Canadian researchers have determined the peak of the hepatitis C epidemic in North America occurred about 15 years earlier than previously believed, suggesting it wasn’t youthful indiscretions that put baby boomers at a high risk for the disease.
And that means, say researchers, that all those who belong to the post-Second World War generation should be screened for the potentially deadly infection, which can take up to 50 years to manifest symptoms.
An estimated 300,000 Canadians are infected with hepatitis C, with baby boomers — the generation born between 1946 and 1964 — making up about 75 per cent of cases.
Over time, hepatitis C can severely scar the liver, leading to cirrhosis, and is a known cause of liver cancer as well as liver failure.
It was long thought that boomers who were infected with the blood-borne virus likely contracted the disease in their late teens or early 20s, due to such risky behaviours as IV drug use or sexual experimentation.
But a study by B.C. researchers found the peak of the hepatitis C epidemic occurred about 1950, when many baby boomers were young children, and had plateaued by 1960 — well before the zenith of injection drug use at the end of that decade.
The oldest of the baby boomers were just 5 years old at the peak of the epidemic, the researchers say.
“The spread of hepatitis C in North America occurred at least 15 years earlier than it was suspected before, and if that is the case, the baby boomer epidemic ... cannot be explained by behavioural indiscretions on the part of the baby boomers,” said co-investigator Dr. Julio Montaner, director of the BC Centre of Excellence in HIV/AIDS.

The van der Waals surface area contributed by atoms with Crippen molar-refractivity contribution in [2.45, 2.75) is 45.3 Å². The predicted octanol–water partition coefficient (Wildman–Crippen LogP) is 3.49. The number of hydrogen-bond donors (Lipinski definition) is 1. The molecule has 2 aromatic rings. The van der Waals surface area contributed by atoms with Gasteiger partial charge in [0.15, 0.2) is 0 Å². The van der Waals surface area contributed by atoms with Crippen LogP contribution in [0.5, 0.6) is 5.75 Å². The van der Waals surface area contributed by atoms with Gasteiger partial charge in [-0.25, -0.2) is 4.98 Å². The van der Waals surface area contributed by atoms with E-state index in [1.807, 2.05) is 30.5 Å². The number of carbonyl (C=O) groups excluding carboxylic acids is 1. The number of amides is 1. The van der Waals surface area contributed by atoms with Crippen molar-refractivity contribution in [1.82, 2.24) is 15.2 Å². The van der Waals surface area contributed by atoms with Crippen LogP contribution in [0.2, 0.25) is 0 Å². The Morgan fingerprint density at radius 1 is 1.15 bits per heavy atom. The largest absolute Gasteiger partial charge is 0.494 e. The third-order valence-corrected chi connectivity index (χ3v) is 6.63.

"But a study by B.C. researchers found the peak of the hepatitis C epidemic occurred about 1950, when many baby boomers were young children, and had plateaued by 1960 — well before the zenith of injection drug use at the end of that decade."
Unless the Hep C has really fugged up my mind, my earliest memory of being vaccinated at primary school (1960 onwards), was being lined up and stuck with a huge needle that was sterilised over a candle and reused. When this finished we all walked back to class though some got to feeling sick and had to sit down.
I suspect kids that age were not big IV drug users so I don't imply that Hep C could have been transmitted that way. Maybe those that think people with HCV all brought it on themselves because of some alleged 'risky' behaviours, should focus on the real issue - getting everyone cured.
GT3a 1990 Failed Inter 1998, comb in 2000. HCC 2012
Started 24/52 Sof/Dac 27th October 2015.
1. Bloods 2 October 2015: AST - 165 (20-40), ALT - 265 (5-40), GGT 189 (5-50)
2, Bloods 20 November 2015: ALT etc normal; VL 19
3. Bloods 8 January 2016: AST - 40, ALT - 59, GGT 48 VL RNA UND
4. EOT 12 April 2016 - blood tests: all is well, CT scan: okay
5. AFP 11 June 2016: 4 ref< 11
6. VL July 2016: DET
7. Oct16 start treat - June17 UND
8. Jun 18, lfts okay, platelets a bit low.